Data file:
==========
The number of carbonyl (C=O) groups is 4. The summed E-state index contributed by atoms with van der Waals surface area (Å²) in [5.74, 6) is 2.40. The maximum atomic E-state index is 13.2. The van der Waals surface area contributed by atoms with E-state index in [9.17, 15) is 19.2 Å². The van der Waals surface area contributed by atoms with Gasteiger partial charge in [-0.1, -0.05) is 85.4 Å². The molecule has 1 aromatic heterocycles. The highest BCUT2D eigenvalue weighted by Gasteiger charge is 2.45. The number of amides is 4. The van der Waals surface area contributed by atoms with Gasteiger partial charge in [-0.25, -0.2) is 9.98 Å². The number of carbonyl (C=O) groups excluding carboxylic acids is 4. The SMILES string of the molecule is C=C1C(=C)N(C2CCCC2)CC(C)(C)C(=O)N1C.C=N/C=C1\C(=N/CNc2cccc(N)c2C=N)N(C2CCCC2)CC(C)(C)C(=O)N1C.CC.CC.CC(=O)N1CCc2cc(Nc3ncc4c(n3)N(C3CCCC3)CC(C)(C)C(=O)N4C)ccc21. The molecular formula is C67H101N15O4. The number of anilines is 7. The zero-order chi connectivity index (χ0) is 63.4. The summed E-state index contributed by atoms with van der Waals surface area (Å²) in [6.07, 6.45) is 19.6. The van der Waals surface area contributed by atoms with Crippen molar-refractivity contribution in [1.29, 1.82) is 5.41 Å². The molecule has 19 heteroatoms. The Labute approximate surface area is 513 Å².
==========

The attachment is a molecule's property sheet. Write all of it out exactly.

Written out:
The number of carbonyl (C=O) groups is 4. The summed E-state index contributed by atoms with van der Waals surface area (Å²) in [5.74, 6) is 2.40. The maximum atomic E-state index is 13.2. The van der Waals surface area contributed by atoms with E-state index in [9.17, 15) is 19.2 Å². The van der Waals surface area contributed by atoms with Gasteiger partial charge in [-0.1, -0.05) is 85.4 Å². The molecule has 1 aromatic heterocycles. The highest BCUT2D eigenvalue weighted by Gasteiger charge is 2.45. The number of amides is 4. The van der Waals surface area contributed by atoms with Gasteiger partial charge in [-0.25, -0.2) is 9.98 Å². The number of carbonyl (C=O) groups excluding carboxylic acids is 4. The SMILES string of the molecule is C=C1C(=C)N(C2CCCC2)CC(C)(C)C(=O)N1C.C=N/C=C1\C(=N/CNc2cccc(N)c2C=N)N(C2CCCC2)CC(C)(C)C(=O)N1C.CC.CC.CC(=O)N1CCc2cc(Nc3ncc4c(n3)N(C3CCCC3)CC(C)(C)C(=O)N4C)ccc21. The molecular formula is C67H101N15O4. The number of anilines is 7. The zero-order chi connectivity index (χ0) is 63.4. The summed E-state index contributed by atoms with van der Waals surface area (Å²) in [6.07, 6.45) is 19.6. The van der Waals surface area contributed by atoms with Crippen molar-refractivity contribution in [1.29, 1.82) is 5.41 Å². The molecule has 19 heteroatoms. The Labute approximate surface area is 513 Å².